Have there always been mean girls, or was that an invention of the 1990’s? Based on my reading habits, I’d say the mean girls have been with us for centuries, from Becky Sharp (no relation!) to the Heathers in Daniel Waters’ film of the same name to Regina George in Tina Fey’s film, Mean Girls.
Kristine Langley Mahler’s essay collection, Curing Season: Artifacts offers an exhumation, an exorcism, and a bit of anodyne in response to questions of whether people can recover from toxic, obsessive friendships, and whether those of us who’ve felt out of place can find ourselves at home.
Forced to move with her parents from an idealized Oregon to the foreign country of the Deep South, Kristine’s journey through adolescence is complicated by the difficulty of breaking into an established brood of upper middle class, middle school girls. Worse, on visits back to Oregon, her old friends have changed. Some people don’t remember her, but she remembers her life, past and present, in shining and precise detail.
This skill (or inborn talent) ends up giving her the tools she needs to write these essays: a deep understanding of how details fit together to form meaning, of how artifacts reinforce memory and reality, of how relationships, and the stories we tell ourselves about them, both leave marks.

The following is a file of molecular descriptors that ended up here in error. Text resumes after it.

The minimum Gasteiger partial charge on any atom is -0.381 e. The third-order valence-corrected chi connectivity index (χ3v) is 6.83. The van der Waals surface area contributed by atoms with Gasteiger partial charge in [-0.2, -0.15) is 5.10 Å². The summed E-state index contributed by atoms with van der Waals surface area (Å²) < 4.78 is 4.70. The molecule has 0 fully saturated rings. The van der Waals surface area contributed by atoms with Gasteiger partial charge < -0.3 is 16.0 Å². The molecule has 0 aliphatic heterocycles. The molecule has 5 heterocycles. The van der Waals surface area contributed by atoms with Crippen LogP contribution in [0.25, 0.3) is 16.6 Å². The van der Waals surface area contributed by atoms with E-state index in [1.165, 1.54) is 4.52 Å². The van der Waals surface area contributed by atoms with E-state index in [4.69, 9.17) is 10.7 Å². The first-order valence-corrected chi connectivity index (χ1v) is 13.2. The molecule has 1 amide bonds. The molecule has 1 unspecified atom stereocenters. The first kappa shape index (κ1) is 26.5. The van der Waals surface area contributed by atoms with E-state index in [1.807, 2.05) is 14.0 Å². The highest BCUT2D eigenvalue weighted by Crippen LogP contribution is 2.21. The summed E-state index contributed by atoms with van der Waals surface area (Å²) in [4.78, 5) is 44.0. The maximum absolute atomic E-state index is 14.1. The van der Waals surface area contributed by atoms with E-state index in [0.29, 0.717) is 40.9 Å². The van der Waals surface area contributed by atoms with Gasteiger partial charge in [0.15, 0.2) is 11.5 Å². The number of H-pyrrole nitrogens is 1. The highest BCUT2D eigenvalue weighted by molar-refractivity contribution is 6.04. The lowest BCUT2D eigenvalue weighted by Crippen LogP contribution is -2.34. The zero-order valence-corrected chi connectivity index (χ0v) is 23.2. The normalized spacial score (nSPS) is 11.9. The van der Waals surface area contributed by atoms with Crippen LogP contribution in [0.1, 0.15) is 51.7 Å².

Praised for its masterful inventions in essay form, Curing Season is often as intriguing in its formatting as it is in its narrative. It’s written in such a diversity of forms, the figuring out of each essay’s pattern is as pleasurable as solving a puzzle. The essay “Creepsake” employs my favorite form of the collection: making up a word, and then writing narrative definitions of the word. So cool and inventive! Here’s an excerpt:
- a memento growing along a wall, like a vine
I left things behind, fetishes tied around the fences I wanted to infiltrate. I pushed my copy of The Baby-Sitters Club Super Special #1 under the dust ruffle of Heather’s bed after a sleepover . . . I thought my “misplaced” belongings would be magnets, inexorably pulling relationships back to me . . .
Available from the publisher, WVU Press and the usual suspects.